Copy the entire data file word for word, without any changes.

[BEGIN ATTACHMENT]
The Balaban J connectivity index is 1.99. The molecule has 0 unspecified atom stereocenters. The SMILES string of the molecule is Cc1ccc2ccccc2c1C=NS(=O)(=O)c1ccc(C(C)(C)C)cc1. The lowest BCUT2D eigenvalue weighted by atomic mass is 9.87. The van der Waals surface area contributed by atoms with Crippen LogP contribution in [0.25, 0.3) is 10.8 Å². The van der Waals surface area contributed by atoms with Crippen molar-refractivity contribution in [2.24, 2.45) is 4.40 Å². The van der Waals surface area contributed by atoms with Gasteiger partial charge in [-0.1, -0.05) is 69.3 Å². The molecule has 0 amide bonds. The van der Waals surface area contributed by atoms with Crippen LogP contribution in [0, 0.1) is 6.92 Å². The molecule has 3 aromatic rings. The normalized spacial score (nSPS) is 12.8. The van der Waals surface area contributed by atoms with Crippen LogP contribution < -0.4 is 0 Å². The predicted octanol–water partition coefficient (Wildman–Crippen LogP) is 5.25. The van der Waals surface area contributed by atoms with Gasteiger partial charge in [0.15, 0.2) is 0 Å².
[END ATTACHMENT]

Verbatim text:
The Balaban J connectivity index is 1.99. The molecule has 0 unspecified atom stereocenters. The SMILES string of the molecule is Cc1ccc2ccccc2c1C=NS(=O)(=O)c1ccc(C(C)(C)C)cc1. The lowest BCUT2D eigenvalue weighted by atomic mass is 9.87. The van der Waals surface area contributed by atoms with Crippen LogP contribution in [0.25, 0.3) is 10.8 Å². The van der Waals surface area contributed by atoms with Crippen molar-refractivity contribution in [2.24, 2.45) is 4.40 Å². The van der Waals surface area contributed by atoms with Gasteiger partial charge in [-0.1, -0.05) is 69.3 Å². The molecule has 0 amide bonds. The van der Waals surface area contributed by atoms with Crippen LogP contribution in [0, 0.1) is 6.92 Å². The molecule has 3 aromatic rings. The normalized spacial score (nSPS) is 12.8. The van der Waals surface area contributed by atoms with Crippen LogP contribution < -0.4 is 0 Å². The predicted octanol–water partition coefficient (Wildman–Crippen LogP) is 5.25. The van der Waals surface area contributed by atoms with Gasteiger partial charge in [0.15, 0.2) is 0 Å².